Welcome to “Montreal rewind,” our player-by-player recap from Indiana’s five-game tour of Canada. Today: Devin Davis. Previously: Nick Zeisloft.
With the departure of Noah Vonleh to the NBA, Indiana lost arguably the best defensive rebounder in the Big Ten. At times, Vonleh could control the defensive boards on his own, but without him, much is going to be asked of both IU’s guards and frontcourt players this season when it comes to hitting the glass.
One of the guys who IU hopes can step up to fill some of the void is Devin Davis, who is expected to have a significant role in IU’s frontcourt as he enters his sophomore season. IU’s trip to Montreal gave us a first glimpse at the offseason progress made by the Indianapolis native.
He appears to have put on close to 10 pounds of muscle since last season and in five games in Canada, Davis put up solid numbers: 8 points (77.8 FG%), 7.6 rebounds, 1.4 turnovers, 1.2 assists, 0.6 blocks, 0.6 steals in 21.4 minutes per game.
“Coach Crean talks to me about being consistent and going to the glass every time,” Davis explained after IU’s win over UQAM to close out the trip. “So I try to go every time and if the ball bounces my way, I do my best to come up with it.”
While Davis is unlikely to emerge as a featured scorer on an IU team with significant firepower in its backcourt, the Hoosiers do need him to finish the opportunities he is given, which happened often in Canada as he hit 14 of his 18 field goal attempts.
More than anything else, though, Tom Crean believes that consistency from Davis is something he hopes to find before the start of the season. In IU’s first game in Canada, Davis pulled down a team-high 16 rebounds, but grabbed just three in a loss to Ottawa two days later.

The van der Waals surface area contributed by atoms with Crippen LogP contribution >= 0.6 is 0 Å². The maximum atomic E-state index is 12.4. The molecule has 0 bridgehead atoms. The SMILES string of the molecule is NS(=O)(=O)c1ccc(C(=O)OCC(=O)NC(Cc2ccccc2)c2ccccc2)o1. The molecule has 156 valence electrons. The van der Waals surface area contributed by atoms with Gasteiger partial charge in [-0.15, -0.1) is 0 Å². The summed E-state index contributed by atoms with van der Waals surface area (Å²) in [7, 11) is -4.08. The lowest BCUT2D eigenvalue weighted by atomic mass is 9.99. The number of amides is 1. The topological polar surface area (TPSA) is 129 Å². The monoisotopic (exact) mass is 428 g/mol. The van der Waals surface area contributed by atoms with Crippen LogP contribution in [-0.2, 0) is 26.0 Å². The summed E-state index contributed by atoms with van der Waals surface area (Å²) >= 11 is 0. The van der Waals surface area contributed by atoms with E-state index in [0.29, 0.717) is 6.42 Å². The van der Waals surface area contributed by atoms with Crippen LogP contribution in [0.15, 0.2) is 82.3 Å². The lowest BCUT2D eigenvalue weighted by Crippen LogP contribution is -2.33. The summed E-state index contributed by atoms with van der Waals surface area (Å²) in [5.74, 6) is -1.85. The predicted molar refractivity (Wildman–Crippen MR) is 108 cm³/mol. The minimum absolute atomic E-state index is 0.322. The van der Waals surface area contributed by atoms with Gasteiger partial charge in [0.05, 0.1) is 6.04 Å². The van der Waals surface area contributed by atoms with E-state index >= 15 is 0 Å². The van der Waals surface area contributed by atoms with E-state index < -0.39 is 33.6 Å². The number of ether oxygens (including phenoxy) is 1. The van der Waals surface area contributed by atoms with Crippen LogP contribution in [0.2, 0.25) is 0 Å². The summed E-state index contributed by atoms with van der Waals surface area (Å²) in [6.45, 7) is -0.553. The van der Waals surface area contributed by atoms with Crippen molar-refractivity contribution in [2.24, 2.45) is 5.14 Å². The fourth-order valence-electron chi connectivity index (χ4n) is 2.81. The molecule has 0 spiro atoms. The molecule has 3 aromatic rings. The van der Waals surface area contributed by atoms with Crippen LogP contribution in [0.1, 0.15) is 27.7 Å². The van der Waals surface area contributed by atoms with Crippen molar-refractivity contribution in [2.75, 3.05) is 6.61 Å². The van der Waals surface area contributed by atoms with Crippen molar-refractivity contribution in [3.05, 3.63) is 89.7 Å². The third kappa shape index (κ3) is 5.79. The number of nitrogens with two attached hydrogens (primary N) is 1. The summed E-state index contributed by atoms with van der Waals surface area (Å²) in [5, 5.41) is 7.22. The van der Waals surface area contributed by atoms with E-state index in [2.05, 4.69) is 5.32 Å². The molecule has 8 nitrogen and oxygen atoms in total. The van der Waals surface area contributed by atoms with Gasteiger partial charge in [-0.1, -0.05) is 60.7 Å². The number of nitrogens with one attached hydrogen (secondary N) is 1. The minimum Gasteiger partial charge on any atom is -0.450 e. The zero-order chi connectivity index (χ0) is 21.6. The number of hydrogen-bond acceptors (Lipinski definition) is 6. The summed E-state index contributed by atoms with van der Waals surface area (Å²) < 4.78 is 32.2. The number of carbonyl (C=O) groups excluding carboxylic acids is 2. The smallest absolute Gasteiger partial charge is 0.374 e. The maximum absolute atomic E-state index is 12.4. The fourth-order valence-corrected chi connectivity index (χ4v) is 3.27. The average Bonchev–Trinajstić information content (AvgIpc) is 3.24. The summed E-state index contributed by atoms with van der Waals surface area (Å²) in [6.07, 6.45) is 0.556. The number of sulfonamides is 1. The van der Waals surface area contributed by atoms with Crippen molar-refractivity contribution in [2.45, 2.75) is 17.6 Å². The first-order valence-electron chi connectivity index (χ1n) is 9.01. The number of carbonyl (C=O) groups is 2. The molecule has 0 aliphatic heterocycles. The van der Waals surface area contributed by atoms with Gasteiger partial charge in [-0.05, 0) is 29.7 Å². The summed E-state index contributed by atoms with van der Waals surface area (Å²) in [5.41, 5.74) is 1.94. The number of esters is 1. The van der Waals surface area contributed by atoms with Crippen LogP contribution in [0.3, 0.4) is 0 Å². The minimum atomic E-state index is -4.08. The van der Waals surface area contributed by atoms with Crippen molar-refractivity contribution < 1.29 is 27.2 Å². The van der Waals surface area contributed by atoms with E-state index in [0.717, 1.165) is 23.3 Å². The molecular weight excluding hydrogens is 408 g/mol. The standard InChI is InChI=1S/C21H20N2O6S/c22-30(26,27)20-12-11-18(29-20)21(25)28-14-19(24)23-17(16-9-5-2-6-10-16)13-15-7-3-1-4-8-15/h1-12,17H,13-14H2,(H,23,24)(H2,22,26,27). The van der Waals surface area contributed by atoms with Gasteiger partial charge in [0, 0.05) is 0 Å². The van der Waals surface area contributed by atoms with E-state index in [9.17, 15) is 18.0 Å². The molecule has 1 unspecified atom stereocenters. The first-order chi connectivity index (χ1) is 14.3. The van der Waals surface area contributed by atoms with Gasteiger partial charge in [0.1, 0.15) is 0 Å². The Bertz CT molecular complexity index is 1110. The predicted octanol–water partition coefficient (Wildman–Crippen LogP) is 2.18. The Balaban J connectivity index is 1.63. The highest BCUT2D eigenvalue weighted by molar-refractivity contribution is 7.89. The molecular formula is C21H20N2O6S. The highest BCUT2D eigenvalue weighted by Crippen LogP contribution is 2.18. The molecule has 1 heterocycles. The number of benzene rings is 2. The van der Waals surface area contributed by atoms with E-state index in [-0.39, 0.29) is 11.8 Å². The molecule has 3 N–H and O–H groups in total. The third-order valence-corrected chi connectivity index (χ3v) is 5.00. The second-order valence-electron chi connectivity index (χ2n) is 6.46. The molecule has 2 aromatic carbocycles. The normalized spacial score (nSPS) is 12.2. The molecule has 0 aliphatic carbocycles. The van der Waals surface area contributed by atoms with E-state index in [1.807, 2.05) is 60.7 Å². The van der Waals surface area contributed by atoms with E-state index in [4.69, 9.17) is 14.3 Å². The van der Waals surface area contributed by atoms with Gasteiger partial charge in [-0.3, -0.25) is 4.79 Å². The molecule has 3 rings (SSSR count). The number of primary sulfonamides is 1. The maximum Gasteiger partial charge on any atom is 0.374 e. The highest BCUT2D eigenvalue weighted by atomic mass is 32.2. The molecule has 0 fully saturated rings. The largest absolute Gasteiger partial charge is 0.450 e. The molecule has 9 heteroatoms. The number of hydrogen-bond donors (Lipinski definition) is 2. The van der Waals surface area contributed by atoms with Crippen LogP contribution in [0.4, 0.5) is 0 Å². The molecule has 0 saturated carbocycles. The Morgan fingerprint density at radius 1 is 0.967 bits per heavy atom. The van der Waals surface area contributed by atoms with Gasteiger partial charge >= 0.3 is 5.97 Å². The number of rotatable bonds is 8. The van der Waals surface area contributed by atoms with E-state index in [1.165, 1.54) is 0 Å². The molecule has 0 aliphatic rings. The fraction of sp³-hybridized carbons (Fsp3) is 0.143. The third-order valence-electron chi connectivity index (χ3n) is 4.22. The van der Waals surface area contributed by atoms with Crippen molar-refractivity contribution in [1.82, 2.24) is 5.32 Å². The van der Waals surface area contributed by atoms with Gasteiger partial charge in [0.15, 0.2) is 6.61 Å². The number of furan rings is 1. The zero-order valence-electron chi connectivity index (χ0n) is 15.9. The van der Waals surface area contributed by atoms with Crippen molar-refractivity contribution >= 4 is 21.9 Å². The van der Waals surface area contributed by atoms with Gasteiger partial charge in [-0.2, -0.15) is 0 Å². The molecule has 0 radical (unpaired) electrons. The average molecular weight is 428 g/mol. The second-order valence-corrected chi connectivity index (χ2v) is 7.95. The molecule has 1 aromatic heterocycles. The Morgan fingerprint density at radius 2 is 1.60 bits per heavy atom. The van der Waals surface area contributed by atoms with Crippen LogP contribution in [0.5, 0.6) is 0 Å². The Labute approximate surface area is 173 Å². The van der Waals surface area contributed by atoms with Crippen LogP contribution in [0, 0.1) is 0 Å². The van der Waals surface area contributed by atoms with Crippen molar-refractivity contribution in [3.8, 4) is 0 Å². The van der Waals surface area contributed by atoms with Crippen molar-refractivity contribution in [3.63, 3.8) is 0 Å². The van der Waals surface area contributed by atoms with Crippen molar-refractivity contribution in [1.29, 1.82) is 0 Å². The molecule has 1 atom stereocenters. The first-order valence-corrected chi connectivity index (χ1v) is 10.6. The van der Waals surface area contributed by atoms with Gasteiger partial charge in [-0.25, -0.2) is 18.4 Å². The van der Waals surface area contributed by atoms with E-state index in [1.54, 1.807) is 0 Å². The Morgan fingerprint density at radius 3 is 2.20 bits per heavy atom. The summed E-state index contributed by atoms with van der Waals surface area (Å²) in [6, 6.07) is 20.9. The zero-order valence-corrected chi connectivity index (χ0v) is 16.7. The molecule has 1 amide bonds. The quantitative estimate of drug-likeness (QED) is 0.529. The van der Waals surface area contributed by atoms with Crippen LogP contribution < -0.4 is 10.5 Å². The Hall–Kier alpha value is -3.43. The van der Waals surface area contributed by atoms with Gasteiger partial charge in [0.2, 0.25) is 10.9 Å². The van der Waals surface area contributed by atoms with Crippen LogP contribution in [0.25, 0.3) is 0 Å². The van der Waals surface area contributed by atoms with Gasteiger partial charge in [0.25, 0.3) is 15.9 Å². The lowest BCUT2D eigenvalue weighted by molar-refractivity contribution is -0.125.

“I think he has worked hard at it (improvement), but there is a lot of room for him to work even harder and develop,” Crean said following IU’s win over McGill. “I thought tonight was his best game, offensively, although last night was his best game `intent-wise’. What he wants to erase is having 16 rebounds in 19 minutes the first night and then three rebounds in 22 minutes the next night. Those are the inconsistencies that he wants to erase.”
Like most of Indiana’s players who have come through the program since the arrival of Je’Ney Jackson, there’s a noticeable difference in Davis’ body since his arrival in Bloomington.
“I think that helps me a lot to be able to guard the post,” Davis said. “Coach Je’Ney Jackson has done a good job of keeping me conditioned so I can still switch onto some guards and versatile to guard both of them.”